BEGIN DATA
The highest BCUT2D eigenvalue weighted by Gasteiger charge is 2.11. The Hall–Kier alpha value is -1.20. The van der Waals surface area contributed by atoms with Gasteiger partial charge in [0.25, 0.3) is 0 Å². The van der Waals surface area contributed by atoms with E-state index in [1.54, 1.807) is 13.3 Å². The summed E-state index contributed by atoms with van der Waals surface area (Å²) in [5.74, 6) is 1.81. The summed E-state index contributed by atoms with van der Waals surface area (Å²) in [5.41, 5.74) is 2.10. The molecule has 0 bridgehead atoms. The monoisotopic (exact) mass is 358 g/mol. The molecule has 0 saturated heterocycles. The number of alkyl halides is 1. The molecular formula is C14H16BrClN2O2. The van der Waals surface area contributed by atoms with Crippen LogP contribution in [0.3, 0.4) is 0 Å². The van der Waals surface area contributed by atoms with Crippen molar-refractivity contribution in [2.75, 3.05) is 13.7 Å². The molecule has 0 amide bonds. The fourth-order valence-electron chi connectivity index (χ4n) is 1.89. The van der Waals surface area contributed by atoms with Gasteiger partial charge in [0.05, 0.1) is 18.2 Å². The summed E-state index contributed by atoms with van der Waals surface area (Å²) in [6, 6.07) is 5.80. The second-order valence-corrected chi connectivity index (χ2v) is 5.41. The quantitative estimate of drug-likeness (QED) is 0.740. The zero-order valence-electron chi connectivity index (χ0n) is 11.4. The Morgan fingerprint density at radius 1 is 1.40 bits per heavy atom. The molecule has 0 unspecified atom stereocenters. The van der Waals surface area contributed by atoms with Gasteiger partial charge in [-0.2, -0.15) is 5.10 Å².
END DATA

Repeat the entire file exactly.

The highest BCUT2D eigenvalue weighted by Gasteiger charge is 2.11. The Hall–Kier alpha value is -1.20. The van der Waals surface area contributed by atoms with Gasteiger partial charge in [0.25, 0.3) is 0 Å². The van der Waals surface area contributed by atoms with E-state index in [1.54, 1.807) is 13.3 Å². The summed E-state index contributed by atoms with van der Waals surface area (Å²) in [5.74, 6) is 1.81. The summed E-state index contributed by atoms with van der Waals surface area (Å²) in [5.41, 5.74) is 2.10. The molecule has 0 bridgehead atoms. The monoisotopic (exact) mass is 358 g/mol. The molecule has 0 saturated heterocycles. The number of alkyl halides is 1. The molecular formula is C14H16BrClN2O2. The van der Waals surface area contributed by atoms with Crippen LogP contribution in [0.3, 0.4) is 0 Å². The van der Waals surface area contributed by atoms with Crippen molar-refractivity contribution in [2.75, 3.05) is 13.7 Å². The molecule has 0 amide bonds. The fourth-order valence-electron chi connectivity index (χ4n) is 1.89. The van der Waals surface area contributed by atoms with Gasteiger partial charge in [0.05, 0.1) is 18.2 Å². The summed E-state index contributed by atoms with van der Waals surface area (Å²) in [6, 6.07) is 5.80. The second-order valence-corrected chi connectivity index (χ2v) is 5.41. The quantitative estimate of drug-likeness (QED) is 0.740. The zero-order valence-electron chi connectivity index (χ0n) is 11.4. The Morgan fingerprint density at radius 1 is 1.40 bits per heavy atom. The molecule has 0 unspecified atom stereocenters. The van der Waals surface area contributed by atoms with Gasteiger partial charge in [-0.2, -0.15) is 5.10 Å².